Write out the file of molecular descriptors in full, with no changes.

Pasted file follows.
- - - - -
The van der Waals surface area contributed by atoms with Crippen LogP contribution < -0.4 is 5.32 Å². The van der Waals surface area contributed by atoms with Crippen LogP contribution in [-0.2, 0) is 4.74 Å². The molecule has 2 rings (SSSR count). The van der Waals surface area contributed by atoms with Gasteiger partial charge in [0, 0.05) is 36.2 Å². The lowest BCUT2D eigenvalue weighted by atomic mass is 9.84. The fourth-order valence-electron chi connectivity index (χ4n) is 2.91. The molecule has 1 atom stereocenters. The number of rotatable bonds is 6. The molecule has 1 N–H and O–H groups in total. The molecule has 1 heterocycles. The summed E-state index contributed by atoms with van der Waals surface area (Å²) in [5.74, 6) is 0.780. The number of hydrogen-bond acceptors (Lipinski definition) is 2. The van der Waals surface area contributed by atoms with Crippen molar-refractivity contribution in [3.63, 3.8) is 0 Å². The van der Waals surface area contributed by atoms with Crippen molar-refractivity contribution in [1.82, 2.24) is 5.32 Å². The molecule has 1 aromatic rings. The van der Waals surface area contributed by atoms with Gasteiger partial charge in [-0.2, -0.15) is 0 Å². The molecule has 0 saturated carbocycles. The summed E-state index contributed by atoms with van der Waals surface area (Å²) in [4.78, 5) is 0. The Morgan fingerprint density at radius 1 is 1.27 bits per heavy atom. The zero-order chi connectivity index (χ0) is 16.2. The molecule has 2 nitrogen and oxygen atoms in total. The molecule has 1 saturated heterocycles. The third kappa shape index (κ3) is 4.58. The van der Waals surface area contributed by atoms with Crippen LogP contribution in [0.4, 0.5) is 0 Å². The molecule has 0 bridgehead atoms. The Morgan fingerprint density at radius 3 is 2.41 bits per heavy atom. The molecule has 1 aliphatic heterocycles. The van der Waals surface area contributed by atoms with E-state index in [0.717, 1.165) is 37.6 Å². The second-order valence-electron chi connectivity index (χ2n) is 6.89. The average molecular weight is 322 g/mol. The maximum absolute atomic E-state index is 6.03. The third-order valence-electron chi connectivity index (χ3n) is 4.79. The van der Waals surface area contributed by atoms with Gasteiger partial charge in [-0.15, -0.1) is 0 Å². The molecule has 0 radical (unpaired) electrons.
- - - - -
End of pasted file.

The van der Waals surface area contributed by atoms with Crippen LogP contribution < -0.4 is 5.32 Å². The van der Waals surface area contributed by atoms with Crippen LogP contribution in [-0.2, 0) is 4.74 Å². The molecule has 2 rings (SSSR count). The van der Waals surface area contributed by atoms with Gasteiger partial charge in [0, 0.05) is 36.2 Å². The lowest BCUT2D eigenvalue weighted by atomic mass is 9.84. The fourth-order valence-electron chi connectivity index (χ4n) is 2.91. The molecule has 1 atom stereocenters. The number of rotatable bonds is 6. The molecule has 1 N–H and O–H groups in total. The molecule has 1 heterocycles. The summed E-state index contributed by atoms with van der Waals surface area (Å²) in [5.74, 6) is 0.780. The number of hydrogen-bond acceptors (Lipinski definition) is 2. The van der Waals surface area contributed by atoms with Crippen molar-refractivity contribution in [3.63, 3.8) is 0 Å². The van der Waals surface area contributed by atoms with Crippen molar-refractivity contribution in [1.82, 2.24) is 5.32 Å². The molecule has 1 aromatic rings. The van der Waals surface area contributed by atoms with Gasteiger partial charge in [-0.2, -0.15) is 0 Å². The molecule has 0 saturated carbocycles. The summed E-state index contributed by atoms with van der Waals surface area (Å²) in [4.78, 5) is 0. The Morgan fingerprint density at radius 1 is 1.27 bits per heavy atom. The zero-order chi connectivity index (χ0) is 16.2. The molecule has 2 nitrogen and oxygen atoms in total. The molecule has 1 saturated heterocycles. The third kappa shape index (κ3) is 4.58. The van der Waals surface area contributed by atoms with Crippen LogP contribution in [0.4, 0.5) is 0 Å². The molecule has 0 bridgehead atoms. The Morgan fingerprint density at radius 3 is 2.41 bits per heavy atom. The molecule has 1 aliphatic heterocycles. The van der Waals surface area contributed by atoms with E-state index in [0.717, 1.165) is 37.6 Å². The second-order valence-electron chi connectivity index (χ2n) is 6.89. The average molecular weight is 322 g/mol. The maximum absolute atomic E-state index is 6.03. The third-order valence-electron chi connectivity index (χ3n) is 4.79. The van der Waals surface area contributed by atoms with Gasteiger partial charge in [-0.15, -0.1) is 0 Å². The molecule has 0 radical (unpaired) electrons.